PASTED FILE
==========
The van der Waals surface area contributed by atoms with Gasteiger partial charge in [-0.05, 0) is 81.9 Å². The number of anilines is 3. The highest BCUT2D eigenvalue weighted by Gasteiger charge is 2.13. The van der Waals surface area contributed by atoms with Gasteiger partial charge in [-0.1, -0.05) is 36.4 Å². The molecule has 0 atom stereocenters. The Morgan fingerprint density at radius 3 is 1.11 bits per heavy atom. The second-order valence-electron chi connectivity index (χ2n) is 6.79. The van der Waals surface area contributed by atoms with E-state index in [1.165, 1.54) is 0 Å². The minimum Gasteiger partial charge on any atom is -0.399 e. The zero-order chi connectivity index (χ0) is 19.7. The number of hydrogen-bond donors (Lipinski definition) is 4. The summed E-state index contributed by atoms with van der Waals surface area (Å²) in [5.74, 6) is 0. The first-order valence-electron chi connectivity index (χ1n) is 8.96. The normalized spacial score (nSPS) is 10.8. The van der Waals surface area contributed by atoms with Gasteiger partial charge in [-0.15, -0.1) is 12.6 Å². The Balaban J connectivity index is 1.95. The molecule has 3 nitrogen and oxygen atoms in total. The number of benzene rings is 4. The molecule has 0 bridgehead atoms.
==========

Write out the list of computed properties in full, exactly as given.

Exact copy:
The van der Waals surface area contributed by atoms with Gasteiger partial charge in [-0.05, 0) is 81.9 Å². The number of anilines is 3. The highest BCUT2D eigenvalue weighted by Gasteiger charge is 2.13. The van der Waals surface area contributed by atoms with Gasteiger partial charge in [-0.1, -0.05) is 36.4 Å². The molecule has 0 atom stereocenters. The Morgan fingerprint density at radius 3 is 1.11 bits per heavy atom. The second-order valence-electron chi connectivity index (χ2n) is 6.79. The van der Waals surface area contributed by atoms with E-state index in [1.165, 1.54) is 0 Å². The minimum Gasteiger partial charge on any atom is -0.399 e. The zero-order chi connectivity index (χ0) is 19.7. The number of hydrogen-bond donors (Lipinski definition) is 4. The summed E-state index contributed by atoms with van der Waals surface area (Å²) in [5.74, 6) is 0. The first-order valence-electron chi connectivity index (χ1n) is 8.96. The normalized spacial score (nSPS) is 10.8. The van der Waals surface area contributed by atoms with Gasteiger partial charge in [-0.15, -0.1) is 12.6 Å². The Balaban J connectivity index is 1.95. The molecule has 3 nitrogen and oxygen atoms in total. The number of benzene rings is 4. The molecule has 0 bridgehead atoms.